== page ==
And don’t forget: Hybrids get their top mileage in low-speed, city-type driving, the reverse of standard cars -- which do best on the highway. Should you do a great deal of highway/distance driving, a hybrid’s real-world mileage could be very disappointing.
Lifestyle And Family
Unless this car (or truck) is just for you, it’s wise to determine how the members of your family like it -- particularly those who will be driving it frequently.
A typical mistake people sometimes make is to buy a vehicle that their wife or husband either dislikes immensely or isn’t comfortable driving. Maybe it’s “too big,” or “too cramped, “hard to get into” or “has terrible blind spots” -- ultimately it doesn’t matter. What does matter is that someone else who needs to use the car doesn’t like the car you decided to buy. Years of listening to grumpy complaining could be your punishment. Make certain -- especially with SUVs and sporty cars, which can be awkward or uncomfortable for some people to drive -- that anyone who will be using the vehicle regularly likes the thing. Or at least, that they don’t despise the thing.
Need any questions answered? Looking for purchase advice? The Superior Automotive Group has all of the answers!
Most of us at this Cincinnati car dealership subscribe to the old adage, “If it’s too good to be true, it probably isn’t”. Stick with that and you usually can never go wrong. However there are times where we are so stressed, or beat down that even the most ludicrous claims can sometime prey on our hopes. The hike in gas prices for example. Although we’ve just seen some of our highest gas prices ever, and we understand that there will always be fluctuation, the fact of the matter is that the price per gallon keeps climbing and climbing with the seemingly no end in sight. Such is the nature of inflation and supply and demand.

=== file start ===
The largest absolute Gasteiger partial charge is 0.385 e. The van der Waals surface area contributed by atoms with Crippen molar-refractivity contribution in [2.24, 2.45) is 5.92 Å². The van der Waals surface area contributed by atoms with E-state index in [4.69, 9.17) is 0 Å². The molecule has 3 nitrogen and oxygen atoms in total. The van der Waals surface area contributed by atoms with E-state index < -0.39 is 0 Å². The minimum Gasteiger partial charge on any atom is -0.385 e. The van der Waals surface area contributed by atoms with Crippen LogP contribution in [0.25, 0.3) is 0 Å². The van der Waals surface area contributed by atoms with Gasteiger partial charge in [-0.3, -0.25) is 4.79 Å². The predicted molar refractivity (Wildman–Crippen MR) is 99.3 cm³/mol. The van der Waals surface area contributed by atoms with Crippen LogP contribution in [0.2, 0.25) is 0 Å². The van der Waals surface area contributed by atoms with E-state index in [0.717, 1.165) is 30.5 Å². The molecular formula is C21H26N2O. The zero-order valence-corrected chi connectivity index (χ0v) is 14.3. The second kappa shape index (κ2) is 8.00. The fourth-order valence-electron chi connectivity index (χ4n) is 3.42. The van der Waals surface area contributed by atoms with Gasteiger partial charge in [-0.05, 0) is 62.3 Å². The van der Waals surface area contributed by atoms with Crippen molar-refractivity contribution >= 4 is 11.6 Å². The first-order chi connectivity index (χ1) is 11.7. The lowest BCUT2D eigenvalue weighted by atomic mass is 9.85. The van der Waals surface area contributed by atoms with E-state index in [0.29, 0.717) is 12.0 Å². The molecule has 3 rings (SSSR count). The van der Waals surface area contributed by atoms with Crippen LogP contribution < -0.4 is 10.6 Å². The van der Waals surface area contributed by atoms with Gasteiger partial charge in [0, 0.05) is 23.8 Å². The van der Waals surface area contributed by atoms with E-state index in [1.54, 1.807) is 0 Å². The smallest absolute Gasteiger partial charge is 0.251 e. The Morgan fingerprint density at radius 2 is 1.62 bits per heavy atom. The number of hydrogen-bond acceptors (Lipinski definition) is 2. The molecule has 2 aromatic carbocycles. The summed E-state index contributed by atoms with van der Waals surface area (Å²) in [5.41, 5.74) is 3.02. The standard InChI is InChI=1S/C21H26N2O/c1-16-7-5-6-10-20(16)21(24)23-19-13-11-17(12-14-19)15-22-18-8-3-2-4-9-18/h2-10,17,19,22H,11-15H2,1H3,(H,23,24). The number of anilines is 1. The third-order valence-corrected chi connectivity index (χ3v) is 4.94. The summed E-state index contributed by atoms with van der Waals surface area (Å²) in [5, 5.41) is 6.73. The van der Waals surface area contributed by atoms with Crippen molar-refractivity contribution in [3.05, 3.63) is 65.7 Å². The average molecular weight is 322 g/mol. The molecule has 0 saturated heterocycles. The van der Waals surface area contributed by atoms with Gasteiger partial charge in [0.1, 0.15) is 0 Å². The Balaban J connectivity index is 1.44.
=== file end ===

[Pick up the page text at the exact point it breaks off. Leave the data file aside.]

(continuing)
So what if you had the supply to cover the demand? Something that could be available on all manufacturers like Honda, Acura, Kia and Hyundai. You may or may not know that I’m all for alternate gas saving solutions, but things like hybrids are just band-aids to a bigger issue. What if we could use water to create fuel and convert water to hydroelectricity powerful enough to fuel our vehicles? If you’ve actually looked for conversion kits for “run your car on water” you will find many different products…but do these products work? So far, the general consensus is “No.”
Although, the technology is being worked on in earnest, I think It will be some time before we find a real way to convert water to hydrogen and ultimately have a fairly limitless supply of fuel.Check out the video below on how Hydrogen Fuel cells work.
…now the reality of the matter is contained in the video below:
There you have it, if it sounds too good to be true, it probably isn’t…at least not yet. If you have any questions or comments about the development of alternate fuels that can ease our burden at the pump, leave them below, or call your favorite Cincinnati car dealership.
At the Superior Automotive Group, we see a lot of cars who have been in accidents come through our body shop. I really don’t make it a habit of dwelling on unfortunate or writing about stuff that literally puts my stomach in knots, however, I couldn’t pass this up. It’s very interesting information…even if it is a bit macabre.